Negative pull-up: Set up a chair, box, or bench so that your arms are slightly bent as you stand up and grab the barbell with a shoulder-width overhand grip. At the same time, jump and pull your upper chest onto the bar, with your legs pointing slightly forward. Pause, then slowly lower yourself to a dead spot (try to allow five seconds for this). Step back onto the chair, box, or step and repeat.

3. Deadlifts with dumbbells

  • Take a pair of dumbbells and hold them at arm's length in front of your thighs, palms facing back. this is the starting position.
  • Keeping your back straight, chest up and core engaged, push your hips back and lower the weights to mid-shin, keeping them close to your body (hips should remain higher than knees).
  • Pause and then return to the starting position.


Romanian Deadlift: Perform the same move keeping your legs almost straight with just a slight bend in your knees.

4. Immersion

  • Grab the handles of a dip station and jump or kick to the starting position: arms straight, chest up, back straight, feet off the floor and ankles crossed behind you. this is the starting position.
  • Keeping your head neutral and your arms close to your body, bend your elbows until your arms are parallel to the floor.
  • Pause and then return to the starting position.


Incline: Instead of crossing your ankles behind you, raise your thighs in front of you so your knees and hips form a 90-degree angle. Keep your legs in this position throughout the exercise.

5.dumbbell development

  • Stand with feet hip-width apart (if necessary, place one foot slightly behind you for stability), hold two dumbbells in front of your shoulders, palms facing each other.
  • Keeping your back straight and core engaged, press the dumbbells directly over your shoulders until your arms are straight and your biceps are by your ears.
  • Pause and then return to the starting position.

6. Transport loaded

  • Standing straight, hold two heavy dumbbells by your sides with your palms facing in. Engage your core (like someone is punching you in the stomach) and pull your shoulder blades back and down.
  • Walk for 20 to 30 seconds to complete a "set".


Carrying a suitcase: Perform the exercise carrying a single dumbbell in one hand. Switch sides at every game.

Overhead Load: Lift two dumbbells directly over your shoulders so your arms are straight and your biceps are close to your ears (make sure your back is straight and your core is tight). Hold this position while walking.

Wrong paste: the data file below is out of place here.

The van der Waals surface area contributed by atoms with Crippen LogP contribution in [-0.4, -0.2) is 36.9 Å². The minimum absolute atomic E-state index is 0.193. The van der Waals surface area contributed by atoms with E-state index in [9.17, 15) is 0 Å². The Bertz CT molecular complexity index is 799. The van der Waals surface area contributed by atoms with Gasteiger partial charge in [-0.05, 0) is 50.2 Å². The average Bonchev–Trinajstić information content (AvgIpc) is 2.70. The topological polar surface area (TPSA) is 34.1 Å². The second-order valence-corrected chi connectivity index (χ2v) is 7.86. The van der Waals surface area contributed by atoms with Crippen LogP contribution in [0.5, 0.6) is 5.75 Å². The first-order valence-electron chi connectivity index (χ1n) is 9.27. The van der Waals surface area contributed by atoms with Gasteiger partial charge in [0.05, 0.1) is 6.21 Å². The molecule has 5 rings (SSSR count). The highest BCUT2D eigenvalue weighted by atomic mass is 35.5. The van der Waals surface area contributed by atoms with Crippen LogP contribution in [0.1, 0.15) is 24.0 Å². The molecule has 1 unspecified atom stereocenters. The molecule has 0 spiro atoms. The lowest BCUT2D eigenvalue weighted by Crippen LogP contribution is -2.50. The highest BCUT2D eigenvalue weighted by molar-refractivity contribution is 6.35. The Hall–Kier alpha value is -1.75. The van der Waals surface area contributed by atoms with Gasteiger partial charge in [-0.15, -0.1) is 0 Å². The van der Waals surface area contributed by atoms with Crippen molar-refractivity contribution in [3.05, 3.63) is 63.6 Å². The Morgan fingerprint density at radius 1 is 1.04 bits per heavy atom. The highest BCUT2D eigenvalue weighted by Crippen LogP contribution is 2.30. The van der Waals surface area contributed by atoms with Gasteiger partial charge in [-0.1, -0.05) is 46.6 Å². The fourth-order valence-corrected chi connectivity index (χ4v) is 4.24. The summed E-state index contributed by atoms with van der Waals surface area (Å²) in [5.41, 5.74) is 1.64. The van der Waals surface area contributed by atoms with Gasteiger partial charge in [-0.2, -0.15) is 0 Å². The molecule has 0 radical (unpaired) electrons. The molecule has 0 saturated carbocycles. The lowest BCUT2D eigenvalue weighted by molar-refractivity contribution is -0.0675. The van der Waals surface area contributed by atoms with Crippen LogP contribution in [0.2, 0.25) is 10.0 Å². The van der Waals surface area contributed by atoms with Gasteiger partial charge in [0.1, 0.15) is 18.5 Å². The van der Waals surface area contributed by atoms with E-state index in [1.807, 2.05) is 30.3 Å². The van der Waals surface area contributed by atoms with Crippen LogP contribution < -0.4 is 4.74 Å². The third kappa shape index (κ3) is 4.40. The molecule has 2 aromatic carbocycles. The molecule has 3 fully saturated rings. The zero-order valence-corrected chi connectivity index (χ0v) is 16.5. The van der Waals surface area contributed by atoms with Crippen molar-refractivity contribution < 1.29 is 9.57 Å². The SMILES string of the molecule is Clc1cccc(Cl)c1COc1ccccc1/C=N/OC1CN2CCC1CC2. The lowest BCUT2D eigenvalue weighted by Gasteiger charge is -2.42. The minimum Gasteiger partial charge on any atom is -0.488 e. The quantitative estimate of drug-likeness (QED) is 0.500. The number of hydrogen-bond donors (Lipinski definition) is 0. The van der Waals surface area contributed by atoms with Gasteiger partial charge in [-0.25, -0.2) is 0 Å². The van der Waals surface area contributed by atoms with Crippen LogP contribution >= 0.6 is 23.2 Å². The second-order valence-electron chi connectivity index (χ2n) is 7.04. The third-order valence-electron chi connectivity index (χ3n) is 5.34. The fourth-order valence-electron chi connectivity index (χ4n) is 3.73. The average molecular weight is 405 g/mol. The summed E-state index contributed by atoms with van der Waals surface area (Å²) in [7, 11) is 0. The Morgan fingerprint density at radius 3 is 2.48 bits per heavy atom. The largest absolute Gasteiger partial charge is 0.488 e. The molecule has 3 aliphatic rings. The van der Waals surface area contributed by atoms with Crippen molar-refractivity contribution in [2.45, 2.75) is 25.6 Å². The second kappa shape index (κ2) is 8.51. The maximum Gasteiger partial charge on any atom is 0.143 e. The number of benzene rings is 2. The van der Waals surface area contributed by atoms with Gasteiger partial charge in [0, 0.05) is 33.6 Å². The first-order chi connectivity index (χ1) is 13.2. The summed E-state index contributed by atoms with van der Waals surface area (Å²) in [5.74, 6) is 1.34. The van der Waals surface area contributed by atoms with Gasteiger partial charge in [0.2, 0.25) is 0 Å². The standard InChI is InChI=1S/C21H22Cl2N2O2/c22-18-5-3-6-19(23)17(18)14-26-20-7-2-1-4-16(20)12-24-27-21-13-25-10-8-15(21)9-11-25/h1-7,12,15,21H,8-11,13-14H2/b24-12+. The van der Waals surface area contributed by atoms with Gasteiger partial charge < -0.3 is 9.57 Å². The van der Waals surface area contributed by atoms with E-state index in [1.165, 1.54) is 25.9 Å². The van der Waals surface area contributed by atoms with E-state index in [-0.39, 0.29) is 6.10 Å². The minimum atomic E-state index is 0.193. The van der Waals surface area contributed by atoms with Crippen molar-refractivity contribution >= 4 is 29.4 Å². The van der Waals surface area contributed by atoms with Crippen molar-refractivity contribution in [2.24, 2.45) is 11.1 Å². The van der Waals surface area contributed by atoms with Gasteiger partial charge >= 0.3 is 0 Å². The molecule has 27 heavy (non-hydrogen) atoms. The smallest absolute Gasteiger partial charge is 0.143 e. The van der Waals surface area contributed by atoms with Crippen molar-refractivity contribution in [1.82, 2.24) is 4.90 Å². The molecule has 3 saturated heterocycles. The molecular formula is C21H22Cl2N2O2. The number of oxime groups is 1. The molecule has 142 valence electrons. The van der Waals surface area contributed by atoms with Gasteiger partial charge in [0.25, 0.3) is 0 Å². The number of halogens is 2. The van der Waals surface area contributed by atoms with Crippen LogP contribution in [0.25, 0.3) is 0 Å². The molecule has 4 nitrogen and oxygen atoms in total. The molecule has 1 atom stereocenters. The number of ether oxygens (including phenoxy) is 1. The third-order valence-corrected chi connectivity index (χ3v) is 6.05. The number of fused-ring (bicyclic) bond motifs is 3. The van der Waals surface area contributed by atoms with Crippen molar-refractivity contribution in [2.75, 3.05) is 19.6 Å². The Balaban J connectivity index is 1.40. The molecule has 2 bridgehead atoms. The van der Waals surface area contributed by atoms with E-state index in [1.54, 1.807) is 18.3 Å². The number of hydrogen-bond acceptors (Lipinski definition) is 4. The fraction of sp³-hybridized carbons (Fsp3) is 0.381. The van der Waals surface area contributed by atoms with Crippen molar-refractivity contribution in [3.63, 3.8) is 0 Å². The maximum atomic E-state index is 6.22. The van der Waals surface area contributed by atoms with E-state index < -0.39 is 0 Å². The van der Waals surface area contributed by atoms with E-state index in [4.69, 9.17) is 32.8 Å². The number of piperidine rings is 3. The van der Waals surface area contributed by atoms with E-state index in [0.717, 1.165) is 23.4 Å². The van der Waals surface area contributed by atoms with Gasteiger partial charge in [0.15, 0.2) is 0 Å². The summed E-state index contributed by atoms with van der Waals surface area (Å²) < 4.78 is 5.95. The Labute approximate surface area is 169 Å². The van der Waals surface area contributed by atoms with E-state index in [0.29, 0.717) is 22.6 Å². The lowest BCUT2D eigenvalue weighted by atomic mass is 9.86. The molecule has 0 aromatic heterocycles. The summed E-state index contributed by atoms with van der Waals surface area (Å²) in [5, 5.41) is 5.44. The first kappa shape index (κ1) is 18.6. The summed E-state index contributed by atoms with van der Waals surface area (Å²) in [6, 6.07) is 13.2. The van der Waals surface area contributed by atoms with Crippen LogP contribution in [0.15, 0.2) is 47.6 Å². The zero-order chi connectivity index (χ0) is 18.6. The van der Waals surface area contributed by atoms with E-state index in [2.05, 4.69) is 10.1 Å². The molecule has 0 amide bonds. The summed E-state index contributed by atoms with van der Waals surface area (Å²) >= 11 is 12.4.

• Stand tall and hold a pair of dumbbells by your sides, palms facing in, feet hip-width apart.
  • Keeping your chest lifted, looking straight ahead, back straight and core tight, take a big step forward with your right foot and lower your body until your right thigh is parallel to the floor and your left knee is bent 90 degrees.
  • Pause and then return to the starting position.
  • Repeat, this time stepping forward with your left foot. Continue alternating sides on each repetition.


Reverse lunge: Instead of going forward, step back into a lunge position and switch sides on each rep.

Side lunge: Instead of stepping forward or backward, kick your right foot sideways, keeping your left leg straight and lowering your body until your right thigh is parallel to the floor. Switch sides on each rep.


  • Get on all fours with feet together, body straight from head to heels, and hands in line with (but slightly wider than) your shoulders. Squeeze your glutes and tighten your core to keep your body in place.
  • Keeping your elbows in toward your body and your head in line with your spine, lower your body until your chest is a few inches off the floor.
  • Pause, then push yourself back to the starting position.


Incline push-ups: Place your hands on a stable, elevated surface (such as a bench or low wall) rather than on the floor. The higher the surface, the easier the exercise becomes.

Refuse push-ups: Instead of planting your feet on the floor, place them on a stable, elevated surface. The higher the surface, the more difficult the exercise becomes.

9. Dumbbell Rows

  • Stand with your feet shoulder-width apart and hold a dumbbell in each hand. Engaging your core, bend at the waist to push your hips back, bend your knees slightly, and lower your torso until it's almost parallel to the floor. Keep your glutes tight to protect your lower back.
  • Let the dumbbells hang at arm's length with your palms facing each other. Squeeze your shoulder blades to keep your shoulders pulled back (i.e. not hunched). this is the starting position.
  • Without moving your upper body and keeping your elbows bent and your back straight, row the weights sideways while squeezing your shoulder blades.
  • Pause and lower the weights back to the starting position.

10.Squats with dumbbells

  • Stand tall and hold a pair of dumbbells by your sides, palms facing in, feet shoulder-width apart, and toes pointing forward. this is the starting position.
  • Keeping your back straight, chest up and core engaged, push your hips back and bend your knees, lowering your body until your thighs are parallel to the floor.
  • Pause, then push yourself back to the starting position.